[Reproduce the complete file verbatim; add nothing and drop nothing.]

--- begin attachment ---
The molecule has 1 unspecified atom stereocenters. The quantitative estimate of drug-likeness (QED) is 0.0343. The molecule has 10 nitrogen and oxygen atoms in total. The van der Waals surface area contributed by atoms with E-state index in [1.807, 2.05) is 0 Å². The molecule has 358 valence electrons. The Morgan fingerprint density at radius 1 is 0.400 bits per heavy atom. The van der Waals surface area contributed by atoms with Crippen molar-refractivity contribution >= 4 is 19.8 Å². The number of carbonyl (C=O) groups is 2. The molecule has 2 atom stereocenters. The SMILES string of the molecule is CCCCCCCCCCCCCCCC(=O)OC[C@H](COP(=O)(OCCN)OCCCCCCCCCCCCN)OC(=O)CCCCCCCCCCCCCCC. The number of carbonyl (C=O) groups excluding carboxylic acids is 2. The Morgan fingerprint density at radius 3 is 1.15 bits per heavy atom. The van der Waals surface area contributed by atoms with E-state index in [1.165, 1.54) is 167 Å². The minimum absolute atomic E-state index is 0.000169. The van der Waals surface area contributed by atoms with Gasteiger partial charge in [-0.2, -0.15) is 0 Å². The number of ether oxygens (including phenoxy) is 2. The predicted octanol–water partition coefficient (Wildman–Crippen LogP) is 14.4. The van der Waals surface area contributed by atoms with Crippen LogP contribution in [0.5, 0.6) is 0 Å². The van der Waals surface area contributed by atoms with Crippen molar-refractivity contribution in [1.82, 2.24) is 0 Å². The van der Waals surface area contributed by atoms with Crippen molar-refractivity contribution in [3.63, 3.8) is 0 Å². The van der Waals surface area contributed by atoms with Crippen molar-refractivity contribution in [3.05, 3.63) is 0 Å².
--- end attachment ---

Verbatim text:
The molecule has 1 unspecified atom stereocenters. The quantitative estimate of drug-likeness (QED) is 0.0343. The molecule has 10 nitrogen and oxygen atoms in total. The van der Waals surface area contributed by atoms with E-state index in [1.807, 2.05) is 0 Å². The molecule has 358 valence electrons. The Morgan fingerprint density at radius 1 is 0.400 bits per heavy atom. The van der Waals surface area contributed by atoms with Crippen molar-refractivity contribution >= 4 is 19.8 Å². The number of carbonyl (C=O) groups is 2. The molecule has 2 atom stereocenters. The SMILES string of the molecule is CCCCCCCCCCCCCCCC(=O)OC[C@H](COP(=O)(OCCN)OCCCCCCCCCCCCN)OC(=O)CCCCCCCCCCCCCCC. The number of carbonyl (C=O) groups excluding carboxylic acids is 2. The Morgan fingerprint density at radius 3 is 1.15 bits per heavy atom. The van der Waals surface area contributed by atoms with E-state index in [1.165, 1.54) is 167 Å². The minimum absolute atomic E-state index is 0.000169. The van der Waals surface area contributed by atoms with Gasteiger partial charge in [-0.2, -0.15) is 0 Å². The number of ether oxygens (including phenoxy) is 2. The predicted octanol–water partition coefficient (Wildman–Crippen LogP) is 14.4. The van der Waals surface area contributed by atoms with Crippen LogP contribution in [0.5, 0.6) is 0 Å². The van der Waals surface area contributed by atoms with Crippen molar-refractivity contribution in [1.82, 2.24) is 0 Å². The van der Waals surface area contributed by atoms with Crippen molar-refractivity contribution in [3.63, 3.8) is 0 Å². The van der Waals surface area contributed by atoms with Crippen molar-refractivity contribution in [3.05, 3.63) is 0 Å².